Nel's New Day

May 31, 2012

ALEC Continues Downhill Slide

ALEC used to be the secret right-wing group that provided millions of dollars to write conservative laws such as “stand your ground,” voter repression in the name of identifying fraud, and unconstitutional anti-choice laws. I say “used to be” because  the American Legislative Exchange Council was forced out of the closet into the light of media’s day last month. Until today the list of corporations running away from ALEC had included 19 large corporations such as amazon.com, Coca-Cola, PepsiCo, Procter & Gamble, and Blue Cross/Blue Shield have dropped from ALEC. Nonprofits like the gigantic Bill & Melinda Gates Foundation also separated themselves from the far-right Koch-sponsored organization. Today both retail giant Wal-Mart and Medtronic, a medical device company, dumped ALEC.

ALEC has more than 2,000 legislative members, primarily Republican, from all 50 states, nearly one-third of all sitting legislators and more than 85 members of Congress and 14 sitting or former governors who are considered “alumni.” Approximately 300 corporate, foundation, and other private-sector groups are other, higher paying, members. ALEC’s chair, currently David Frizzell (IN)  rotates with a new legislator appointed to the position each year.

Wisconsin under Gov. Scott Walker is the poster-child for ALEC with its anti-consumer, union-busting, voter-repression laws while giving huge tax cuts for corporations and the richest of its citizens. Of the 132 legislators, 49 are ALEC members, including top leadership in both houses.  Walker began his devastation with an ALEC “omnibus” tort bill, making it harder for Wisconsin residents to hold corporations accountable after dangerous products injure or kill people.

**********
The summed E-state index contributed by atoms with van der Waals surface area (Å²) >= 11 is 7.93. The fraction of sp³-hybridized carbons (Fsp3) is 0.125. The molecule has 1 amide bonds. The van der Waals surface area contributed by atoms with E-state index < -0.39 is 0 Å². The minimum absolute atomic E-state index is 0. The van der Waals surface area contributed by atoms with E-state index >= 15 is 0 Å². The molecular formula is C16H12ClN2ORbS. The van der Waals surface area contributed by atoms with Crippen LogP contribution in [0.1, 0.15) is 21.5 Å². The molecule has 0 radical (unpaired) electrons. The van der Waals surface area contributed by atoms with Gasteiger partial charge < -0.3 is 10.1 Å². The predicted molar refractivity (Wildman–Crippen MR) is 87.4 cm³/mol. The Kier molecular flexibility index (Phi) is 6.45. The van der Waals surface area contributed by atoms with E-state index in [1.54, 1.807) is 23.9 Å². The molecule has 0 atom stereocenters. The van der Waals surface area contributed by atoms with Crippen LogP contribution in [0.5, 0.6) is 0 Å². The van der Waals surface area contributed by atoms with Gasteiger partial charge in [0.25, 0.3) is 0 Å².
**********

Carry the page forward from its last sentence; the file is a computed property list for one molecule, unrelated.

Another poster-child, albeit much quieter than Wisconsin, is Louisiana. Gov. Bobby Jindal used ALEC bills that advocate for the privatization of traditionally public services, like health care, prisons and education based on the misguided conservative belief that the results will be more efficient and competitive. Privatization is far more costly and less efficient as seen by the replacements in the military and prisons.

In Louisiana, laws were rushed through without any thought, for example the “parent trigger” law that allows a majority of parents connected with one school to change it into a charter school. There is no evaluation for the converted school, either before or after, and no way for failed charter schools to be “re-triggered.” Student placement is also limited. ALEC advice is to push a large quantity of bills very fast, to get them passed before people notice.

One influential trade association staying with ALEC is the National Association of Water Companies (NAWC) that represents companies providing water services to almost 73 million people in the country. That’s almost one-fourth of the population. The goal of NAWC and ALEC is to legislate loopholes for water protections and federal oversight of fracking, a method of extracting oil that forces millions of gallons of water mixed with sand and chemicals into the ground. This practice not only puts drinking water resources at risk but also may be the reason behind the increasing number of earthquakes in the Midwest.